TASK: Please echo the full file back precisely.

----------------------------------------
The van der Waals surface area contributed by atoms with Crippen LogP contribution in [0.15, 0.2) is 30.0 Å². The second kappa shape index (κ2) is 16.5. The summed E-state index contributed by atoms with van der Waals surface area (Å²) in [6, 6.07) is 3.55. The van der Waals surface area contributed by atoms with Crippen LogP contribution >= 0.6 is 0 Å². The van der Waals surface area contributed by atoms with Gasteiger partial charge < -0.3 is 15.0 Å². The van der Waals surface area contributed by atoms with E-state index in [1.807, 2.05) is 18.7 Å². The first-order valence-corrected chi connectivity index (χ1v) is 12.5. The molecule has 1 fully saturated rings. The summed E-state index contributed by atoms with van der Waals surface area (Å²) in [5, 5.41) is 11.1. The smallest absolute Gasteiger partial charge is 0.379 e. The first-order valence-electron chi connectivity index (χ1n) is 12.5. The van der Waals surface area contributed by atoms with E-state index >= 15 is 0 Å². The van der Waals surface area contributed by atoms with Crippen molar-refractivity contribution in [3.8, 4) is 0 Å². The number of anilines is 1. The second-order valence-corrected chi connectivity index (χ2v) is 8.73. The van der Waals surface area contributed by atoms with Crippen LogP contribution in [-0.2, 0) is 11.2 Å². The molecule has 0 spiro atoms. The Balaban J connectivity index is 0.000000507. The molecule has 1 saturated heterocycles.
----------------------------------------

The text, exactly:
The van der Waals surface area contributed by atoms with Crippen LogP contribution in [0.15, 0.2) is 30.0 Å². The second kappa shape index (κ2) is 16.5. The summed E-state index contributed by atoms with van der Waals surface area (Å²) in [6, 6.07) is 3.55. The van der Waals surface area contributed by atoms with Crippen LogP contribution >= 0.6 is 0 Å². The van der Waals surface area contributed by atoms with Gasteiger partial charge < -0.3 is 15.0 Å². The van der Waals surface area contributed by atoms with E-state index in [1.807, 2.05) is 18.7 Å². The first-order valence-corrected chi connectivity index (χ1v) is 12.5. The molecule has 1 fully saturated rings. The summed E-state index contributed by atoms with van der Waals surface area (Å²) in [5, 5.41) is 11.1. The smallest absolute Gasteiger partial charge is 0.379 e. The first-order valence-electron chi connectivity index (χ1n) is 12.5. The van der Waals surface area contributed by atoms with E-state index >= 15 is 0 Å². The van der Waals surface area contributed by atoms with Crippen molar-refractivity contribution in [3.8, 4) is 0 Å². The number of anilines is 1. The second-order valence-corrected chi connectivity index (χ2v) is 8.73. The van der Waals surface area contributed by atoms with Crippen LogP contribution in [-0.2, 0) is 11.2 Å². The molecule has 0 spiro atoms. The Balaban J connectivity index is 0.000000507. The molecule has 1 saturated heterocycles.